This is my only hope for the future of physical media. I’ve lost count of how many times I’ve watched a film on Netflix/Prime/Mubi etc only to find the quality is dismal - either due to using some poor master of a film, or the limiting quality by the provider. I don’t mind so much for something like comedies, particularly as most are set in daylight, and streaming isn’t too bad with light scenes, but if you’re big into thrillers and horrors, which have a lot of dark scenes, streaming services just don’t have the bandwidth to cope, and you end up with grey rather than black, and bands of gradation in these dark areas.

With streaming services, we also have to endure cut versions of films. A few years ago I watched Scott Speigel’s 1989 slasher Intruder, which I’d always avoided, thinking it was a cheap and nasty horror, based on the cover. My brother loaned me his 88 Films Bluray of it, and really enjoyed it. Some time later I felt like watching it again, and noticed it was on Shudder (a dedicated horror channel), and about a third the way through I was wondering why it wasn’t bowling me over like the first time. I then realised that much of the actual horror had been cut out - it was a cut version of the film with about 5 minutes missing. This cut version was exactly what I thought the film was going to be when I was avoiding it! So the lesson there, is, you can’t even trust dedicated genre streaming services. Unless you research, you’ll never know if what you’re watching has been cut.

Once movie studios have done away with physical media, we will all have no choice but to rent, and at that point, they control the content - they’ll be able to remove what they like, when they like. They’ll be able to remove access to any films in their catalogue, and it’s possible they may never see the light of day again.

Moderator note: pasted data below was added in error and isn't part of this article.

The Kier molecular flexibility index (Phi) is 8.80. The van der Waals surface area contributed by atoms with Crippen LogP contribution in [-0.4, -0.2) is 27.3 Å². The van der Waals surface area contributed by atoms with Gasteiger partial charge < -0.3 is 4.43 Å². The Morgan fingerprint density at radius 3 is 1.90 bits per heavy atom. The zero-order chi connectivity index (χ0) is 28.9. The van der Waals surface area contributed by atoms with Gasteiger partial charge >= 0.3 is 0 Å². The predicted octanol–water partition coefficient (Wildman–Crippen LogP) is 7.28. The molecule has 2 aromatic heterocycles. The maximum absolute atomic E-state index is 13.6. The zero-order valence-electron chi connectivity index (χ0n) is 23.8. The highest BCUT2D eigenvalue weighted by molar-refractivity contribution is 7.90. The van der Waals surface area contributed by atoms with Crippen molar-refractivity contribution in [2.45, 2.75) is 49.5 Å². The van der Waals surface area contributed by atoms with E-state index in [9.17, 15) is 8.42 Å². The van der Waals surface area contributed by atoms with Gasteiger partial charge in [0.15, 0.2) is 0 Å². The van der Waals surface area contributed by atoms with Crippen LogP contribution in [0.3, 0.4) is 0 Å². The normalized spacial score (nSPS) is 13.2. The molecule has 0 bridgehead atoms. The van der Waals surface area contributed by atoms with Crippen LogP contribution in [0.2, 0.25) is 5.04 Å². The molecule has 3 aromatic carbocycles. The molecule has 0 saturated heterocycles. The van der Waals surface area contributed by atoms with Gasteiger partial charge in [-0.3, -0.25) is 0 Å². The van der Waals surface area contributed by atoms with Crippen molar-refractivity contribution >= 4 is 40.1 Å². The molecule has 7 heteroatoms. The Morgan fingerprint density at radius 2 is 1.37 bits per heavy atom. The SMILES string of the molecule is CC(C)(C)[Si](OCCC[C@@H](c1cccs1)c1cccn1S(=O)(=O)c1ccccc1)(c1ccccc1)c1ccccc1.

And this could affect the future of home theatre - if we end up in a society where we can only rent compressed HD and UHD movies, how likely are people to invest in serious home theatre systems? You could argue that the compressed streams might become the norm and we’ll get used to it, but unless cloud streaming massively improves in the meantime, you’re not going to invest in a £10k product or for such quality.

One ray of hope recently was the release of the remastered version of the 1953 War Of The Worlds, released on Criterion bluray. Watching the exras, it was good to see a representative lf Paramount going through the remastering process, and stating that they felt it important to treat this important release with the care and attention it deserved. Stunning looking Bluray, and I can only hope it’ll get a UHD release at some point.

On the flip side, I now have about 3 or 4 Icon Distribution films that no player will recognise (only as “BD Data”), despite being no more than 10-15 years old. I’ve tried reaching out to the company, but got nothing back yet. Based on that, I’d recommend at least backing up your Icon discs…
 
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lgans316

Distinguished Member
Women with three boobs don't really exist. I find that moderately offensive..

I was of the same impression until I watched the incessant coverage of Demi Rose in DailyMail lol :)
 

Buckster666

Well-known Member
I was of the same impression until I watched the incessant coverage of Demi Rose in DailyMail lol :)
Demi rose

8b62962a32d7b05dd004d8ae906ef8c5.png
 

IGC

Well-known Member
Another thing about a streaming-only lifestyle, I had 900MBPS FTTP installed last year and -horror of horrors- dropped a picture frame on the incoming box and knocked it off the wall shattering the glass fibre cable I assume. Looked OK and I put it back together but it was borked :eek: